As a mom of many, I read children’s books quite a bit. Sometimes after reading story after story, it can get monotonous because every book starts to feel similar to the rest. Characters act or look alike, and plots really seem to get repetitive. I love to read to my children, yet I want to read stories that are not only compelling to both my children and myself, but I also want them to help instill the values that our important to our family.
Marie and Mr. Bee, by Margaret Welwood, beautifully fulfills both of these expectations. The story is about a little girl named Marie. She’s a diligent worker, an excellent steward of her home, and a great friend to her forest animal neighbors. One day, she meets Mr. Bee, a cute but somewhat lazy little insect who convinces her that all her efforts just aren’t worth her time. From this beginning, a tale is spun that is easy for children to both understand and to apply to their everyday lives.
There are so many things I found appealing about this story. First of all, I love that the main character, Marie, is in a wheelchair because our family hasn’t encountered many books including characters who have disabilities.. In fact, the fact that she is in a wheelchair never comes across as being a disability because Marie just seems to be so darn good at everything! In addition, the illustrations, by Coralie Rycroft, are colorful, interesting, and engaging. I also really appreciate that Bible verses are included to further delve into the lessons the story presents. Lastly, my kids love to cook, and there’s a recipe at the end of the book for Marie’s very own blueberry pancakes!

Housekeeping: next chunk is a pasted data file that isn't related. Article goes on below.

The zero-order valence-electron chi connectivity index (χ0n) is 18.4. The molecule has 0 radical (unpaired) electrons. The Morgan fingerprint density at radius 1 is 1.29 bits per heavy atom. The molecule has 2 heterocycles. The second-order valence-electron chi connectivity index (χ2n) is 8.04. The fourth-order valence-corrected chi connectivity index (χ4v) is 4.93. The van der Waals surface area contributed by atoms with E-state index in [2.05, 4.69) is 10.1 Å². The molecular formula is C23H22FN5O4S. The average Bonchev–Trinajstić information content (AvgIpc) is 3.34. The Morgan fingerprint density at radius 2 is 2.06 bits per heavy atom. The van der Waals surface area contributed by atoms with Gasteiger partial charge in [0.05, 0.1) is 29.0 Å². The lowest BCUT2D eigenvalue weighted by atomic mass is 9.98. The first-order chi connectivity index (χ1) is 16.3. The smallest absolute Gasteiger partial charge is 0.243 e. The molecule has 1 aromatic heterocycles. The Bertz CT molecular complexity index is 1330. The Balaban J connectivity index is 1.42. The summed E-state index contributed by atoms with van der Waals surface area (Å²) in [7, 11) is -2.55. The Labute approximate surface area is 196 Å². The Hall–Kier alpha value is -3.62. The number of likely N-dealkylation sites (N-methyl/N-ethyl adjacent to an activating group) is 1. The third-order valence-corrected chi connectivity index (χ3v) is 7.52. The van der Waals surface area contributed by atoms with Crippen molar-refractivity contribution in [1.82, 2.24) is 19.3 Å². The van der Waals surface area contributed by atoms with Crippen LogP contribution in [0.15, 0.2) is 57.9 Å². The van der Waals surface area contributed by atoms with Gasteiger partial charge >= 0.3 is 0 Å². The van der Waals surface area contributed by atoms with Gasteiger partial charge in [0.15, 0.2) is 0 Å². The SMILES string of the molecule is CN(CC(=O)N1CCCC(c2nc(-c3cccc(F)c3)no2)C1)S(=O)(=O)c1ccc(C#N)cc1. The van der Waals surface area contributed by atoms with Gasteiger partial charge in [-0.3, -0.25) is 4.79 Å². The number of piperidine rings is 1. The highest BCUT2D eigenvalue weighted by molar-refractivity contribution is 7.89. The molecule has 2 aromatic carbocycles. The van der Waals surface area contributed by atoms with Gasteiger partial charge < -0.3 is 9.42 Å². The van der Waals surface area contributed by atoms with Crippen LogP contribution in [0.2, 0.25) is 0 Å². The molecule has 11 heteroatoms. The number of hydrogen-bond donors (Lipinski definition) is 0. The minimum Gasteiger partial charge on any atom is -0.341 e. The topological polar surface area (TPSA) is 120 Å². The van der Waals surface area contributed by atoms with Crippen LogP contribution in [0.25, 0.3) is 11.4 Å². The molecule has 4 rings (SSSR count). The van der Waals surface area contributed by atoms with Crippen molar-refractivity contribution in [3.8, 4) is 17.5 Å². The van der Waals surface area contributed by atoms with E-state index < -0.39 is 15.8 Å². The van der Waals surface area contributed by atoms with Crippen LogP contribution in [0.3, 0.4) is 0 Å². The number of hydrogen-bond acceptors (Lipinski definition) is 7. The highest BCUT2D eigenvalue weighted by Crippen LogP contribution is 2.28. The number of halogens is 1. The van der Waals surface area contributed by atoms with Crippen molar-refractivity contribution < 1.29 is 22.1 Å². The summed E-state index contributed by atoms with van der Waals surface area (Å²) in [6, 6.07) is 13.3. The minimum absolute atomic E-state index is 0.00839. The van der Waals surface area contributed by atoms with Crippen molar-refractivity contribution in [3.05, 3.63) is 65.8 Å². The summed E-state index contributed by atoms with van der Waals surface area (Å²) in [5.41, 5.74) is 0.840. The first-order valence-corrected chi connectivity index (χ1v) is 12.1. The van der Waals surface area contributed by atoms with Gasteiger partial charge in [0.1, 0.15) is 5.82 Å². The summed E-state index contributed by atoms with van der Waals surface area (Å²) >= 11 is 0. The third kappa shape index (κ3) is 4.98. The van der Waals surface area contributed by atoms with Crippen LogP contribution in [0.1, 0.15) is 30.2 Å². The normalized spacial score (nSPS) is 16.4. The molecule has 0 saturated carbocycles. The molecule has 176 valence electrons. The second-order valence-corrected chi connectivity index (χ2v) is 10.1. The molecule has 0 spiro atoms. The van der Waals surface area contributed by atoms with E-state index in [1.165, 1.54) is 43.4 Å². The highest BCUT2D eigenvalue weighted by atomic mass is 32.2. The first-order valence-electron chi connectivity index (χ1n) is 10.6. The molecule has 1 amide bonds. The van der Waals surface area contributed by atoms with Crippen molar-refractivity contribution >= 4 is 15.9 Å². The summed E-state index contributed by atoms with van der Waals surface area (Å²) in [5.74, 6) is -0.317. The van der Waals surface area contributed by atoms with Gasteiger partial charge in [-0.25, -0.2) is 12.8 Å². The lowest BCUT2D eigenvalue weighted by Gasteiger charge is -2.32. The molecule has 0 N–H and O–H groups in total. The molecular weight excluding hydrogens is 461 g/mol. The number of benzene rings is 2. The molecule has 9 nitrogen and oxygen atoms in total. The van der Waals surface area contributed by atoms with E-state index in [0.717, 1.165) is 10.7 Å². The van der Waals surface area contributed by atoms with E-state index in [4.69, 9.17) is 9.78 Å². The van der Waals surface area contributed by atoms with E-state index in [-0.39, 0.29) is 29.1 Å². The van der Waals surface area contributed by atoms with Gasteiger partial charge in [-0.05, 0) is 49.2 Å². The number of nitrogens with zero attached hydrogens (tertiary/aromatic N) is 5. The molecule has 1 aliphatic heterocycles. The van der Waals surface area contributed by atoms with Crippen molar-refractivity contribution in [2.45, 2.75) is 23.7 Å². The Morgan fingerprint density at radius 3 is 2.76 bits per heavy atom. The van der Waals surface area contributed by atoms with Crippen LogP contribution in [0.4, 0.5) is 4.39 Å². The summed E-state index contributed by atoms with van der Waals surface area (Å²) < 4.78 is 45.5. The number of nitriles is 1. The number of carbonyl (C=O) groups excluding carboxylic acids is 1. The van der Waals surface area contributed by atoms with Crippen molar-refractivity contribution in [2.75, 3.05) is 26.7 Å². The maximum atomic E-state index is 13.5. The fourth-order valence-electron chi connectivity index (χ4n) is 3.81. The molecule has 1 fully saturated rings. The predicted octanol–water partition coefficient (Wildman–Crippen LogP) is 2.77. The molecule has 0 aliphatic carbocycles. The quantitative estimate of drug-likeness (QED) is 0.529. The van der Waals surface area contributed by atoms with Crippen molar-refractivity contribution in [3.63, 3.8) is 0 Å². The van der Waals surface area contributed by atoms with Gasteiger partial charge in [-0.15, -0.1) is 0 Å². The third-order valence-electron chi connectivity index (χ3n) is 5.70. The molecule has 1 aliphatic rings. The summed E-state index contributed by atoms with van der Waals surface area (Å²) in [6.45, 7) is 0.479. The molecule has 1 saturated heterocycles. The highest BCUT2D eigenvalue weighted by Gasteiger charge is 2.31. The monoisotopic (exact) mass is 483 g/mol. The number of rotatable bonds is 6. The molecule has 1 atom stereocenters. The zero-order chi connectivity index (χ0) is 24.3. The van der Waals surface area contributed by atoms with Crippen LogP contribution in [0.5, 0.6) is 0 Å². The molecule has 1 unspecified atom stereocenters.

As we were reading it, my daughter stopped me halfway through to say, “Mom, I love this story!” Now what better recommendation could you get than that?
For those of you who prefer to stick with secular literature, Margaret has also released a second version which has the same storyline but does not include the biblical references. The front and back cover also vary slightly in order to better distinguish between the two.
As you can see, the only difference here is that the red circle containing the Proverbs reference is missing from the secular edition.
I highly recommend this book to anyone who desires a quality picture book for their child. The lessons learned in this story will surely bring about some wonderful coversations about diligence, stewardship, and good old-fashioned hard work.
(Disclosure- I received a complimentary digital copy of these titles in exchange for an honest review. All opinions are entirely my own.)